Here at George Washington and DC Public Schools we are specifically looking for AmeriCorps VISTA members to serve as Community Liaisons for DC Public Schools and to serve as a Data and Evaluation Fellow, School Partnerships Fellow, Communications and Training Fellow at DCPS Central Office and a Team Leader.  Start your application today at the link above or contact us at the Nashman Center for Civic Engagement and Public Service for more information (Sarah Jennings, 202-994-9903, sarahjennings@gwu.edu).

FREQUENTLY ASKED QUESTIONS

What is AmeriCorps VISTA?

AmeriCorps VISTA is a national service program designed to alleviate poverty. President John F. Kennedy originated the idea for VISTA, which was founded as Volunteers in Service to America in 1965, and incorporated into the AmeriCorps network of programs in 1993. AmeriCorps VISTA members serve full-time for a year in anti-poverty organizations and agencies throughout the nation, working on issues such as fighting illiteracy, improving health services, creating businesses, increasing housing opportunities, improving college access, and bridging the digital divide.

What is the GW/DCPS VISTA Program?

A partnership between The George Washington University and the DC Public School System (DCPS) that places AmeriCorps VISTA Members in Title I schools throughout the city. Our VISTA members serve as School-Community Liaisons for one year and leverage resources, build capacity, and create sustainable infrastructures in three key areas:

• Partner Recruitment, Development, and Evaluation
• Parent/Family and Community Outreach
• Developing opportunities to engage George Washington University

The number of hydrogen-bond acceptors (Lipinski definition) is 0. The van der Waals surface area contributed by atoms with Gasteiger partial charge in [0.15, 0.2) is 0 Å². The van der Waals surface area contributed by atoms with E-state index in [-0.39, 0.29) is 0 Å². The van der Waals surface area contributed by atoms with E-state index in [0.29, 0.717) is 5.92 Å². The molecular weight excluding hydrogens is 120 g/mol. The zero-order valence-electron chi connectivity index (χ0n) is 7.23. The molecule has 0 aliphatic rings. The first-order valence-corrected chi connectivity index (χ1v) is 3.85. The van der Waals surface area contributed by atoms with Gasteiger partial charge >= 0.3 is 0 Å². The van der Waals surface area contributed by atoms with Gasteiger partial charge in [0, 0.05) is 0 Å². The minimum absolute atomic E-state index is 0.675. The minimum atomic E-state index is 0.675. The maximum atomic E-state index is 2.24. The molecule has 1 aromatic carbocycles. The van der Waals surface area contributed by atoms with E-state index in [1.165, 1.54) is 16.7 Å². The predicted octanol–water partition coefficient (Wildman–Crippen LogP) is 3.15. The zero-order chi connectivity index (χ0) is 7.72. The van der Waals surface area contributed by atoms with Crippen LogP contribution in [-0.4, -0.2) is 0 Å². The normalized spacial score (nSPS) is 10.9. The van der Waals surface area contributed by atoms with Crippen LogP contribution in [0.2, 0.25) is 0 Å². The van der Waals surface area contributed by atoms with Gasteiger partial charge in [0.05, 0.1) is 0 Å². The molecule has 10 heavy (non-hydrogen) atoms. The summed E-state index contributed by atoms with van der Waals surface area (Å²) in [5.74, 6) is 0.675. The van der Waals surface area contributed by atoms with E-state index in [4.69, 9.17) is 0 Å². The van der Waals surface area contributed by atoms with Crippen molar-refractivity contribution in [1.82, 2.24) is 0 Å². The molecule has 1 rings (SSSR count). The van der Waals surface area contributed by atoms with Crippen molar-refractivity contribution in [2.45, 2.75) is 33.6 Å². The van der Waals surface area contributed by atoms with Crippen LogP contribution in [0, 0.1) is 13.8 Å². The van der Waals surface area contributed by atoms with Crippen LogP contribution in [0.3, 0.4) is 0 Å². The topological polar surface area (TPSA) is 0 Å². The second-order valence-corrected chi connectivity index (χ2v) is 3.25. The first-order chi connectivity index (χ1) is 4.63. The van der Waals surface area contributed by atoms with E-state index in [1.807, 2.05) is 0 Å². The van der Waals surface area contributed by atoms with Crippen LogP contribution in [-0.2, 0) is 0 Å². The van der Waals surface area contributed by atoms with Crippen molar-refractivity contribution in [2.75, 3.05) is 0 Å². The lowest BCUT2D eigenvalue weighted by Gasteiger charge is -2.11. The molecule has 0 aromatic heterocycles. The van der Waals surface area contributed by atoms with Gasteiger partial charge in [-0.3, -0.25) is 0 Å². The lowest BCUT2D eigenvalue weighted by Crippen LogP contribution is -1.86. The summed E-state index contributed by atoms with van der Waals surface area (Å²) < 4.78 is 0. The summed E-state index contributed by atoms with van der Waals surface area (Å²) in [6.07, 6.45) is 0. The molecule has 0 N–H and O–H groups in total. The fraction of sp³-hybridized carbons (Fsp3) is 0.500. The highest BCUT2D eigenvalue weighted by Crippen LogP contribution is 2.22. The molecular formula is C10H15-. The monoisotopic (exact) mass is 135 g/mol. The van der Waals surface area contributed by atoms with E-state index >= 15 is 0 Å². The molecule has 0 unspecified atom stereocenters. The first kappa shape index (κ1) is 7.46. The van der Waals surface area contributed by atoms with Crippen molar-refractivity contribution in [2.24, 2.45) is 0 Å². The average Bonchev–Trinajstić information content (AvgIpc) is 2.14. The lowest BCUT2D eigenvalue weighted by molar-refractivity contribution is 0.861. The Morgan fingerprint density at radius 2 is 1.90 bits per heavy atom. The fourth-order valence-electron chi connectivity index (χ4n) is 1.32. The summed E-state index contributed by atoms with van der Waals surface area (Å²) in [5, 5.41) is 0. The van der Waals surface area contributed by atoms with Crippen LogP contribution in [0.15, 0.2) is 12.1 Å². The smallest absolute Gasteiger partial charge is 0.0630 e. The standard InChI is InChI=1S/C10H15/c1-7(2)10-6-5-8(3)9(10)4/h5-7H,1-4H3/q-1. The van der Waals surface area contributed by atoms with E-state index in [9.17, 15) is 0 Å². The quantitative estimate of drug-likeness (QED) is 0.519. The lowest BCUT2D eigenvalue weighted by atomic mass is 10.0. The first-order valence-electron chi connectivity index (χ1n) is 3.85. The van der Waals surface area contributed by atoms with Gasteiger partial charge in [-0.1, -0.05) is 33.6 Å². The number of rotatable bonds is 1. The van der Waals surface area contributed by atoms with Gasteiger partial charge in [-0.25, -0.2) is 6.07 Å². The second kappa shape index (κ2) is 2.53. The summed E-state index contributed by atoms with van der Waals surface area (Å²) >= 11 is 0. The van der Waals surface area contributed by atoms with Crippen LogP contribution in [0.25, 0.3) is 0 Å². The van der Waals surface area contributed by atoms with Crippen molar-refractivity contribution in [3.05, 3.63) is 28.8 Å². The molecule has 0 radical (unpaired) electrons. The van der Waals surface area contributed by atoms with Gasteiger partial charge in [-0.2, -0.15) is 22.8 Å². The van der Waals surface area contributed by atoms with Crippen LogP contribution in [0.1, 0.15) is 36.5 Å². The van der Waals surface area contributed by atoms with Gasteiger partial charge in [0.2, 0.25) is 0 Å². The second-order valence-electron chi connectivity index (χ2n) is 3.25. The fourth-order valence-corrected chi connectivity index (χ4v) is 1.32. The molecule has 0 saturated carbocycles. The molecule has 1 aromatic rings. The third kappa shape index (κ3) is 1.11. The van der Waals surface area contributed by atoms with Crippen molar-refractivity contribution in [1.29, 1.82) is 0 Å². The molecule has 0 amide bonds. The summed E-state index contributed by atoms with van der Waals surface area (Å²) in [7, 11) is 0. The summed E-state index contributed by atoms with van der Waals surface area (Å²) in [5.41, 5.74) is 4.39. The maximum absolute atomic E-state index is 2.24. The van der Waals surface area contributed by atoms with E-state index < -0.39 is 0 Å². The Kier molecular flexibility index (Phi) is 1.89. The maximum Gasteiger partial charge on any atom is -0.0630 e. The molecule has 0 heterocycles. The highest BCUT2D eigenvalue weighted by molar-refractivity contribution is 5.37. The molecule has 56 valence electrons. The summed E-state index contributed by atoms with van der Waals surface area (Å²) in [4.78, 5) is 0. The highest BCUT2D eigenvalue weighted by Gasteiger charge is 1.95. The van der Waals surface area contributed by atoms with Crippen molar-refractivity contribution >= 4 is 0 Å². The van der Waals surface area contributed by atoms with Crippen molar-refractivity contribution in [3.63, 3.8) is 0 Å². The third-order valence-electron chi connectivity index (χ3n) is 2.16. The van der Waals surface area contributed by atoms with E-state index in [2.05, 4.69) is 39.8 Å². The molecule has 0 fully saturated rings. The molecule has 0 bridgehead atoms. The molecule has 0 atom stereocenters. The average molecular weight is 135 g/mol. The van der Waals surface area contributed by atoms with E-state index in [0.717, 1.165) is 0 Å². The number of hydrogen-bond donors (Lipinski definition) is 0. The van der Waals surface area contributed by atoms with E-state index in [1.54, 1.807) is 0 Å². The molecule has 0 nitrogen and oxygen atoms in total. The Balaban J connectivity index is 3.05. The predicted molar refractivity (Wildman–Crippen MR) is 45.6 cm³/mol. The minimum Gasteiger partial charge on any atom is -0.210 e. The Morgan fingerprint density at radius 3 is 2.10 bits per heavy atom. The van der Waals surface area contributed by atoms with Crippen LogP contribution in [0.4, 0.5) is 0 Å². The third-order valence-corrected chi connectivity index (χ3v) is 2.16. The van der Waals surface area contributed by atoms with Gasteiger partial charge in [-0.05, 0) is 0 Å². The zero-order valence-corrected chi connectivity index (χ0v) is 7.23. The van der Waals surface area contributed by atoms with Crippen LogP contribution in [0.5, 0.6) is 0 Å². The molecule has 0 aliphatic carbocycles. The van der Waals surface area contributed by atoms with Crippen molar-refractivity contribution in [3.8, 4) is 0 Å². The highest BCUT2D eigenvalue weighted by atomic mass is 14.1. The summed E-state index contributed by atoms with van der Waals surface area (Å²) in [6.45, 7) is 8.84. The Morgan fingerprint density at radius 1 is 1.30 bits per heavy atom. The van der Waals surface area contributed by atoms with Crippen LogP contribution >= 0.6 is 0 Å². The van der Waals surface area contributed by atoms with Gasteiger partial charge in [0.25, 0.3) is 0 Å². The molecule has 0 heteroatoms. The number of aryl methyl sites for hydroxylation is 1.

Do I qualify for this VISTA position?

Bachelor's Degree preferred
US Citizen
Proficient in English
Available for a full time commitment

What are the benefits?

Education award upon successful completion of service
Living Allowance
Relocation Allowance
Health Coverage
Professional Development and Training
DC Public School network connections and ID as well as The George Washington's network connections and ID

How do I apply?

Click on the links below to find out more about each description. The 2017-2018 cohort hiring deadline is June 5th and the start data is July 17th. The last day of service will be July 23, 2018.

What are the open positions?

Thank you for your time and please Sarah Jennings, the VISTA Supervisor, with any questions at SarahJennings@gwu.edu.

 

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Speaking Through Need

And how our community partners are addressing the disparity

By Grace Boone

GRACE BOONE IS AN AMERICORPS VISTA SERVING IN TURNER ELEMENTARY THROUGH THE GWU/DCPS PARTNERSHIP.

GRACE BOONE IS AN AMERICORPS VISTA SERVING IN TURNER ELEMENTARY THROUGH THE GWU/DCPS PARTNERSHIP.

Turner Elementary School is located in the historic Congress Heights neighborhood in Ward 8, the oldest and most economically disadvantaged ward in Washington DC. The evidence is overwhelming: communities “east of the river” have lower incomes, education levels, life expectancy, quality of life, and the list goes on. Why, you may ask? Gentrification, loss of cultural identity, economic factors, neighborhood disinvestment, systemic injustice, and inequitable distribution of resources are just a few contributing factors. I want to focus briefly on systemic injustice and unequal opportunity.